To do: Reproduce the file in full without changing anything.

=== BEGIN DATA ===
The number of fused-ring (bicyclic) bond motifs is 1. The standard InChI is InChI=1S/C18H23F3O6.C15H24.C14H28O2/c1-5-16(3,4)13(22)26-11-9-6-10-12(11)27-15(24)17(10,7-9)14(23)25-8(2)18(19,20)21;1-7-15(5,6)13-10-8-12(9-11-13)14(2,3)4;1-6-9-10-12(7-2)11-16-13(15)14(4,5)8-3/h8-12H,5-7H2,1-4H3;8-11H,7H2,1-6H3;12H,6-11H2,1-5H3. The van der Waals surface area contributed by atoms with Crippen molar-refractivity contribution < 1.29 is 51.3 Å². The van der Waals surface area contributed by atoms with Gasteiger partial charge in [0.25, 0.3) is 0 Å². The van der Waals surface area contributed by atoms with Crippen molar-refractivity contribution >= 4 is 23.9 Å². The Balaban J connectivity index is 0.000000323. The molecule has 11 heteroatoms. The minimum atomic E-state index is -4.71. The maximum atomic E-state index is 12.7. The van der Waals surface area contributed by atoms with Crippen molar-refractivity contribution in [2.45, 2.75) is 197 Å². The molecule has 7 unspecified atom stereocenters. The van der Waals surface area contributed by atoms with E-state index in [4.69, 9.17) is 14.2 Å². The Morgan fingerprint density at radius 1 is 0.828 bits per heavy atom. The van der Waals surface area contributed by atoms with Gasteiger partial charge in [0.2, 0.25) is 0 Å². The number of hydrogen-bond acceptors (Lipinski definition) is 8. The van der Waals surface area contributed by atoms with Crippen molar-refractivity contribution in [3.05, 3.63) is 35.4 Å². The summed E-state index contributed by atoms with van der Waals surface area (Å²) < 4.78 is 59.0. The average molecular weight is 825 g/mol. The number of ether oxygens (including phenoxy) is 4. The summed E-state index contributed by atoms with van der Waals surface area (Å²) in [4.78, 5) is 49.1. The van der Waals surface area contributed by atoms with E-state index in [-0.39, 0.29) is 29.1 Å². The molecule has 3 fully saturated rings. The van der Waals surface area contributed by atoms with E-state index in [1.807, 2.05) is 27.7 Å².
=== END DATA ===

The number of fused-ring (bicyclic) bond motifs is 1. The standard InChI is InChI=1S/C18H23F3O6.C15H24.C14H28O2/c1-5-16(3,4)13(22)26-11-9-6-10-12(11)27-15(24)17(10,7-9)14(23)25-8(2)18(19,20)21;1-7-15(5,6)13-10-8-12(9-11-13)14(2,3)4;1-6-9-10-12(7-2)11-16-13(15)14(4,5)8-3/h8-12H,5-7H2,1-4H3;8-11H,7H2,1-6H3;12H,6-11H2,1-5H3. The van der Waals surface area contributed by atoms with Crippen molar-refractivity contribution < 1.29 is 51.3 Å². The van der Waals surface area contributed by atoms with Gasteiger partial charge in [0.25, 0.3) is 0 Å². The van der Waals surface area contributed by atoms with Crippen molar-refractivity contribution >= 4 is 23.9 Å². The Balaban J connectivity index is 0.000000323. The molecule has 11 heteroatoms. The minimum atomic E-state index is -4.71. The maximum atomic E-state index is 12.7. The van der Waals surface area contributed by atoms with Crippen molar-refractivity contribution in [2.45, 2.75) is 197 Å². The molecule has 7 unspecified atom stereocenters. The van der Waals surface area contributed by atoms with E-state index in [4.69, 9.17) is 14.2 Å². The Morgan fingerprint density at radius 1 is 0.828 bits per heavy atom. The van der Waals surface area contributed by atoms with Gasteiger partial charge in [0.2, 0.25) is 0 Å². The number of hydrogen-bond acceptors (Lipinski definition) is 8. The van der Waals surface area contributed by atoms with Crippen molar-refractivity contribution in [3.05, 3.63) is 35.4 Å². The summed E-state index contributed by atoms with van der Waals surface area (Å²) < 4.78 is 59.0. The average molecular weight is 825 g/mol. The number of ether oxygens (including phenoxy) is 4. The summed E-state index contributed by atoms with van der Waals surface area (Å²) in [4.78, 5) is 49.1. The van der Waals surface area contributed by atoms with E-state index in [-0.39, 0.29) is 29.1 Å². The molecule has 3 fully saturated rings. The van der Waals surface area contributed by atoms with E-state index in [1.807, 2.05) is 27.7 Å².